As a very important part of the construction crew, flaggers ensure that other workers can get the job done by diverting traffic away from the job site. They’re required on construction sites where barricades and signs can’t successfully divert traffic.
As we all know, this position can be extremely dangerous in high-speed areas or in the presence of aggressive drivers. When a worksite involves moving traffic, it is up to the roadside workers to protect the public and themselves from dangerous accidents. Here are some considerations to keep in mind—and share with your workers—when you’re planning roadside jobs.
Traffic controls should be implemented prior to the start of the roadwork by driving through the proposed traffic pattern.
- Use this dry run to make changes to the route so that it makes sense and is easy for motorists.
- Change any noticeable obstacles or areas that may be confusing, before beginning the work.
- Follow the Manual on Uniform Traffic Control Devices provided from the U.S. Department of Transportation found here and your local and state regulations regarding proper signage and barricading.
- Place warning signs at the distance required by local and state regulations before the start of the work zone.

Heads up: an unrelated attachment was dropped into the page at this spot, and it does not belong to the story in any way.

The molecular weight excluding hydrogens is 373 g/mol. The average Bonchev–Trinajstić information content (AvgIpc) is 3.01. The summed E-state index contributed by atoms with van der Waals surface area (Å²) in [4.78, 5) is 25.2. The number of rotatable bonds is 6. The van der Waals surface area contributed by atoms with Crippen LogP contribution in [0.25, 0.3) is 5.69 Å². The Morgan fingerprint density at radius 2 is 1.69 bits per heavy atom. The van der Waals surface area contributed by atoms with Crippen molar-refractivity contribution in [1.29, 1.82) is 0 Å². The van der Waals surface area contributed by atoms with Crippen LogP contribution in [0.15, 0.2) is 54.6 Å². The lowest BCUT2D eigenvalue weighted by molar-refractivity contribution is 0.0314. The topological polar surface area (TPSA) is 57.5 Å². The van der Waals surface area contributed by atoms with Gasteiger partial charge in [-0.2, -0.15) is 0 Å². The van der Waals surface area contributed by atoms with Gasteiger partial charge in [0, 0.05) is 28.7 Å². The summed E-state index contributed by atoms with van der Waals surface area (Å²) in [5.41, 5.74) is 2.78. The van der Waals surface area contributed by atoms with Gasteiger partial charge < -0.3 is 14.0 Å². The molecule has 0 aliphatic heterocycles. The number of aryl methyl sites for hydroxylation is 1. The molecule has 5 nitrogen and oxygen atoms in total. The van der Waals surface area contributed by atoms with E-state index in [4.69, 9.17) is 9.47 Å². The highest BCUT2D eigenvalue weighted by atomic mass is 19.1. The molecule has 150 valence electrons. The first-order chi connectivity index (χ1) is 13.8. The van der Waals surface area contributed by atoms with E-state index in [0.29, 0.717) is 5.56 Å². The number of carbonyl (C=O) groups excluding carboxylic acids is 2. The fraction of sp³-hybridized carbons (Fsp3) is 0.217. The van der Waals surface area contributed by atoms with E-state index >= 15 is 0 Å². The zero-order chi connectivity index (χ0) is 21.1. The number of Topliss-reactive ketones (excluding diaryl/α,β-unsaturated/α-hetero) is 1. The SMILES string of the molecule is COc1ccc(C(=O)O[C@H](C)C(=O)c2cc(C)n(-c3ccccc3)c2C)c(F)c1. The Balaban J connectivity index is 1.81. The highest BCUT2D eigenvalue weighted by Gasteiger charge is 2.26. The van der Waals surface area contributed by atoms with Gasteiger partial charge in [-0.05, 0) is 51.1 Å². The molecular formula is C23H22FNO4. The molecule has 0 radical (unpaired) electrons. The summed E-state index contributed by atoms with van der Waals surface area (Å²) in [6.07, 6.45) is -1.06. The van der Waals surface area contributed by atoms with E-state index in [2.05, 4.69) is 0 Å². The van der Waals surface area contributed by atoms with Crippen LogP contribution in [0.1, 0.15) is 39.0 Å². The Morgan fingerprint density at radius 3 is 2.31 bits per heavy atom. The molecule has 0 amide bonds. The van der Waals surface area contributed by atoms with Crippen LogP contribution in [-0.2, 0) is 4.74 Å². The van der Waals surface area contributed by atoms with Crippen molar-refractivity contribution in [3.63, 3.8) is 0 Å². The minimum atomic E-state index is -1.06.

- Make signs highly visible and ensure they’re in good working order.
- Place space cones, barrels, and other devices used to guide traffic close together throughout the construction site.
- Motorists shouldn’t be able to deviate from the path you feel is safest for them to travel.
- Control traffic with a highly visible sign paddle during the daytime.
- Ensure flaggers carry two-way radios to communicate with other workers.
- Alert motorists of the presence of flaggers by placing signage at the distance required by local and state regulations.
- Ensure all vehicles have backing alarms, two-way radios, and signs indicating “slow moving.”
- Ensure all vehicle operators are properly trained on how to operate the equipment.
- Place cones around vehicles parked on the side of the road to warn motorists to slow down and watch out for them.
Extra Precautions at Night
- Increase warning distances for signage.
- Ensure flaggers use orange-cone flashlights to guide traffic.
- Place flashing lights on barricades.
- Tape off excavation site access.
The safety and health of the workers performing various tasks during a temporary traffic control situation should be a major concern for employers. As an employer, you're responsible for assessing the workplace to determine what hazards are present or are likely to be present and devise solutions to minimize the risk of injury.